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Adding Terrance Gore could signal the end of Tyler Wade’s Yankees tenure

By acquiring the speedy Gore from Kansas City, there’s little room for Wade.

MLB: Kansas City Royals at New York Yankees Noah K. Murray-USA TODAY Sports

One of Brian Cashman’s first trades before the deadline wasn’t one that many Yankees fans saw coming. On Wednesday he acquired speedy outfielder Terrance Gore, from the Kansas City Royals in exchange for cash considerations.

Gore, 28, has been in the big leagues since 2014, but has only recorded 68 at-bats. His career slash-line stands at .224/.325/.284. No, those numbers are not impressive, but they don’t necessarily need to be. He’s not here to hit bombs or hit gap-to-gap, he’s here for one thing: to run.

This season, Gore has stolen 13 bags in 37 games, and is 40-for-49 in his career. His sprint speed is 29.9 ft/sec per Statcast, which is good for seventh fastest in the league. Here’s a wild stat: he’s one of two players in MLB history to have more than 40 stolen bases, but have fewer than 20 career hits!

With that said, the Yankees will continue to use Gore just as he’s always been used—as a pinch-runner. We likely won’t see him in the majors until September/playoff time, however, as he has reported to the Triple-A Scranton/Wilkes-Barre RailRiders. While his bat may not be a game-changer, his ridiculous speed is.

You may be wondering how Tyler Wade ties into all this. Well, Wade was often used as New York’s pinch-runner before the acquisition of Gore. With Gleyber Torres holding down second, Didi Gregorius at short, and DJ LeMahieu rotating around the diamond, it’s hard to see where Wade fits in with the Yankees. He may never put the pinstripes on again.

The 24-year-old middle infielder has played in just 20 major-league games this year, though he has produced in the minors. He’s hitting .307/.356/.447 with an OPS of .804 over 60 minor-league games in 2019. He is also top-five on the team in hits (70), doubles (15), and stolen bases (10).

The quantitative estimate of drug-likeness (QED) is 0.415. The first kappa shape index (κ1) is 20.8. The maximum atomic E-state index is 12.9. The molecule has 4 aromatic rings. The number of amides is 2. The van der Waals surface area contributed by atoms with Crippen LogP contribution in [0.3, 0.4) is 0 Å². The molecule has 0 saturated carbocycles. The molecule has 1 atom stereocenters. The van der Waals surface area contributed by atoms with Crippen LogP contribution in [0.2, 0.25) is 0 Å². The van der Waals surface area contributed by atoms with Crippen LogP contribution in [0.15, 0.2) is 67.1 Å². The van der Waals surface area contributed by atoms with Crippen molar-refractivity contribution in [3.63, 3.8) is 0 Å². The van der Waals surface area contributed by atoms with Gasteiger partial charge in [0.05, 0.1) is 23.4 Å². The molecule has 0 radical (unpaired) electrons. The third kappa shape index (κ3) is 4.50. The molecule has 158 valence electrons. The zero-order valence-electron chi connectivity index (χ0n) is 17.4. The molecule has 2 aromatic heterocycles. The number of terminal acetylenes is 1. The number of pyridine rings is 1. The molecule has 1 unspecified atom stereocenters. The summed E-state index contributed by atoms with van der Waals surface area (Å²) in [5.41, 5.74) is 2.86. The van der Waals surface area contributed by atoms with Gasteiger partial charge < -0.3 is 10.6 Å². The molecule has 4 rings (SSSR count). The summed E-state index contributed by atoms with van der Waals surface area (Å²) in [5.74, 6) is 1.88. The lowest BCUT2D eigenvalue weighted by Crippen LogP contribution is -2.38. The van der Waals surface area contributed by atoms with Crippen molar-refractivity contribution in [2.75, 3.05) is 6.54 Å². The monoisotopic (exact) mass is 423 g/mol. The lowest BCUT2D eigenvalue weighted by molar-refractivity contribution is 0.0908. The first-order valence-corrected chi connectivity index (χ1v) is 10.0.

His Triple-A success, however, haven’t translated to the majors. In 172 career at-bats, he owns a .173/.247/.237 line with a garish OPS of .484. He also hasn’t swiped as many bags in the big leagues, with just seven steals with the Yankees. His glove hasn’t flashed either, at least in a small sample. In his three years in the Bronx, his UZR/150 is -4.9 at second base, and -9.9 at shortstop. Small-sample defensive stats shouldn’t be taken as gospel, but it’s not a good sign that Wade has fared poorly so far wherever he’s been in the field.

Wade could have a decent career in the majors, but it might not be with Yankees. That’s not a knock on him, but there’s just too much talent in front of him. For example, when Gregorius, Troy Tulowitzki, and Miguel Andujar were all on the injured list, Thairo Estrada was the one called up to be a replacement, not Wade. With the trade deadline approaching, Wade could find himself in a different uniform, and it could be the best for him.

With Cashman appearing to choose Gore as the team’s pinch-runner, Wade finds himself without use to the big league squad. For the better of both parties, the Yankees should find a different landing spot for the young infielder come July 31. By trading for Gore, they could be hinting that a move is soon to come.